Numerous studies show that cannabis use disorder (CUD) treatment has not risen in the US despite the spread of legalization, according to a Centers for Disease Control and Prevention (CDC) report investigating the effect cannabis laws have had on teen admission rates for CUD.
When looking at 12- to 17-year-old admission rates at publicly funded substance abuse treatment centers in the U.S. between 2008 and 2017, researchers found that in states with legal adult-use cannabis — although they had higher admission rates overall — the total number of admissions for cannabis fell sharply. During the study period, the mean admission rate fell from nearly 60 per 10,000 to 31 per 10,000, a reduction of nearly half. Seven of the eight states that had adult-use cannabis during the study period also saw the largest decline in admissions.
“To our knowledge, this map is the first to illustrate state-level trends in adolescent treatment admissions for marijuana, and the trends depicted can inform public health responses to changing marijuana laws. Possible causes for the overall decline, and variations among states, in admissions trends include changes in attitudes toward marijuana, as well as differences among states in marijuana use and incidence of CUD, as well as in socioeconomic status, treatment availability, and health insurance.” — Jeremy Mennis, PhD, author of the CDC report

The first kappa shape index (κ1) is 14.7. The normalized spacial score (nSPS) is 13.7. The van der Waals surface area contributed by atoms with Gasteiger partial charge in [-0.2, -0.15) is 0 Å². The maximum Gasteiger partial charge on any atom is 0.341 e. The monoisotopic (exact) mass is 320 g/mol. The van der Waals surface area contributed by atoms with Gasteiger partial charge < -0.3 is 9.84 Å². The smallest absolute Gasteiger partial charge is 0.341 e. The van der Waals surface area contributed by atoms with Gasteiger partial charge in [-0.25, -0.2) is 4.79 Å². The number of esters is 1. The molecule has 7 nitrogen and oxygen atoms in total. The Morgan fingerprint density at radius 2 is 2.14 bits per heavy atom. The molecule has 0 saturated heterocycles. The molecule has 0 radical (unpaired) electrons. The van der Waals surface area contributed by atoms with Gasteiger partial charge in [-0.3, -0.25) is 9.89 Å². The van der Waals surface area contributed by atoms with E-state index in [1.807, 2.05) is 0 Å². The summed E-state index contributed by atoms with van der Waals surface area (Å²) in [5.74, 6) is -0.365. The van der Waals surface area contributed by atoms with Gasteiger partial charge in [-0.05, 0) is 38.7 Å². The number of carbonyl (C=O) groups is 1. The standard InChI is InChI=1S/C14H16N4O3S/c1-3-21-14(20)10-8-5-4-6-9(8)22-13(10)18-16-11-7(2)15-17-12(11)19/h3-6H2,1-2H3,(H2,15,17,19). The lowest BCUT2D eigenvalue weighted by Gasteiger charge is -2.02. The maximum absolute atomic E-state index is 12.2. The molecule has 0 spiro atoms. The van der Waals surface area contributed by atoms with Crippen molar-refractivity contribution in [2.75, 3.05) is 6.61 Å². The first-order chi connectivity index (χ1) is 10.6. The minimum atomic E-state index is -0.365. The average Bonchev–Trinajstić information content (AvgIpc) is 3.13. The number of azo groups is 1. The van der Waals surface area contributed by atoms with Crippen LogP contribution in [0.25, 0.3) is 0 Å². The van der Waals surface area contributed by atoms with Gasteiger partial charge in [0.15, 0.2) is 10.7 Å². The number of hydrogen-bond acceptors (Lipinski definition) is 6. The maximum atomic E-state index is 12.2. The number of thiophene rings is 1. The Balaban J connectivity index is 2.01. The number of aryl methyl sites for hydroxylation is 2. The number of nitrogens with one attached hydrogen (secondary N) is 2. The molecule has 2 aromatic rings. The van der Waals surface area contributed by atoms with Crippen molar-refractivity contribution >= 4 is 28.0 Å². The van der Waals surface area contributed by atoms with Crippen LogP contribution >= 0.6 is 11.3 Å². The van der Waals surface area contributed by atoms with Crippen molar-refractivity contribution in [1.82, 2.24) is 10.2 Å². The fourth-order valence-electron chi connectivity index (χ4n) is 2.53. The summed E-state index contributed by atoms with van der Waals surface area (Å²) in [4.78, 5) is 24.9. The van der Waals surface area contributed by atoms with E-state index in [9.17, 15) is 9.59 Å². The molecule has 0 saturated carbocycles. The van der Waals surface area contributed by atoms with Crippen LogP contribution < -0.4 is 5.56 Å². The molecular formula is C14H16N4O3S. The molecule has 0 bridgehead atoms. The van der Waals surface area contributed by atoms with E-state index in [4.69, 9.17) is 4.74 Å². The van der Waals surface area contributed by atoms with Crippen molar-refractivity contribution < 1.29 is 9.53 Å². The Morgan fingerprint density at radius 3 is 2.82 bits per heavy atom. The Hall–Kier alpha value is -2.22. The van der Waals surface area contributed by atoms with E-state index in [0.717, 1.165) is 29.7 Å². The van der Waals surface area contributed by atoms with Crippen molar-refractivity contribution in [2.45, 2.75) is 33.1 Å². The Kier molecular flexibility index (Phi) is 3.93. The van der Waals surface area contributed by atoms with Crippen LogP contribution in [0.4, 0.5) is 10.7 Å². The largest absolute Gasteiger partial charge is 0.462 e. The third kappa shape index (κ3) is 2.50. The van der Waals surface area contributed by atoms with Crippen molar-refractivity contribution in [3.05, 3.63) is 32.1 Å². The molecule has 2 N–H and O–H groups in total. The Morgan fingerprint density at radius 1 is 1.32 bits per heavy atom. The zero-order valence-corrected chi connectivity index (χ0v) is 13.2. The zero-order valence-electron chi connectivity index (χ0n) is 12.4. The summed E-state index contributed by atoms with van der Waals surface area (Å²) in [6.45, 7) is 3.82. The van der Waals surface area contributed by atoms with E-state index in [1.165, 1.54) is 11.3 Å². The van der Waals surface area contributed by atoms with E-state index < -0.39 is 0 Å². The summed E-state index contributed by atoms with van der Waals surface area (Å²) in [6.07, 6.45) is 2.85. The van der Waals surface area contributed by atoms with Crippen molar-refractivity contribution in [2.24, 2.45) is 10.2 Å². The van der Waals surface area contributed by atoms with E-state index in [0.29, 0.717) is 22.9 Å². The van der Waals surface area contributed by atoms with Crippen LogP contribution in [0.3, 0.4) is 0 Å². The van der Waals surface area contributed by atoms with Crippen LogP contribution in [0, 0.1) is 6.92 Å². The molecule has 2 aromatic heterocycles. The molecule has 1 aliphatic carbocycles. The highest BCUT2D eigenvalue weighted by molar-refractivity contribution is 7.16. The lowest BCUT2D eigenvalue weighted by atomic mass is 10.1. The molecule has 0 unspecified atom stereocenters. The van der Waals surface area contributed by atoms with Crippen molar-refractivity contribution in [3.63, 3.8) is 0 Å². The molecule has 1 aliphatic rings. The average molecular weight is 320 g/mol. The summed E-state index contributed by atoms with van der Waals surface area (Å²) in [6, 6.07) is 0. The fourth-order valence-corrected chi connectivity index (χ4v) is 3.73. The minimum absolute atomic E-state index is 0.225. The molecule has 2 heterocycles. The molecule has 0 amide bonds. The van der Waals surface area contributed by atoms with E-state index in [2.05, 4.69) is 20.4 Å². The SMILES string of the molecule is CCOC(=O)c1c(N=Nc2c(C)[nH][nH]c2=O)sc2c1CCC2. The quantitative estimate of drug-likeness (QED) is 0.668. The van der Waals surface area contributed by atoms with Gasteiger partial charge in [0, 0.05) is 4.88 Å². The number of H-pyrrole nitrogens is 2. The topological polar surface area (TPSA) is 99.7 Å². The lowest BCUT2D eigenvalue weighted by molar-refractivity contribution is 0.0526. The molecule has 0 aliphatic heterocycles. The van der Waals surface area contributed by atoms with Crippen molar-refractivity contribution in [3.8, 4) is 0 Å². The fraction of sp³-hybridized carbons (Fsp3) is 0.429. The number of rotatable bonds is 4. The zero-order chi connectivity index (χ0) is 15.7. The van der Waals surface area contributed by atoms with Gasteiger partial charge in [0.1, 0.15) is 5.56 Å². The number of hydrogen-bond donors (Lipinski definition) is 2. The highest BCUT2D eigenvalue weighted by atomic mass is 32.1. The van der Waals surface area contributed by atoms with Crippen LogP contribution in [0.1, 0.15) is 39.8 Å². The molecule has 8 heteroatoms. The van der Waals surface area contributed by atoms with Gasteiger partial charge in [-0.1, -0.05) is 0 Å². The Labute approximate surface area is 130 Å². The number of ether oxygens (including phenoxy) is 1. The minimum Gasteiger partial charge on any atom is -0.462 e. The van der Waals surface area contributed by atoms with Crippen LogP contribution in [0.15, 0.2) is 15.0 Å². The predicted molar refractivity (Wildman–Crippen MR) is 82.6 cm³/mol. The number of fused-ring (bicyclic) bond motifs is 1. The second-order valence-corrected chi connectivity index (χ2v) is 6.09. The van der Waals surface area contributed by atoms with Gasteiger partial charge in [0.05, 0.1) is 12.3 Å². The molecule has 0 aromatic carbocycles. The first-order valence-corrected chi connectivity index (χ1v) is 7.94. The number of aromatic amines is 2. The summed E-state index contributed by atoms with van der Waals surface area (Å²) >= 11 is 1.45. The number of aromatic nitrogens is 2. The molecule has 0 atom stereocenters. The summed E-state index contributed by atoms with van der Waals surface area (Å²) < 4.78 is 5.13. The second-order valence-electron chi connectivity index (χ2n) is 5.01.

Due to the perceived lack of harm, greater societal acceptance of cannabis, and increased adult use — which all intersect with lower rates of cannabis substance abuse admissions — Mennis believes such trends highlight the need to “stay vigilant” in the prevention of teen cannabis use disorder.
According to the study, medical cannabis legalization appears to have no impact on teen admission rates for CUD.
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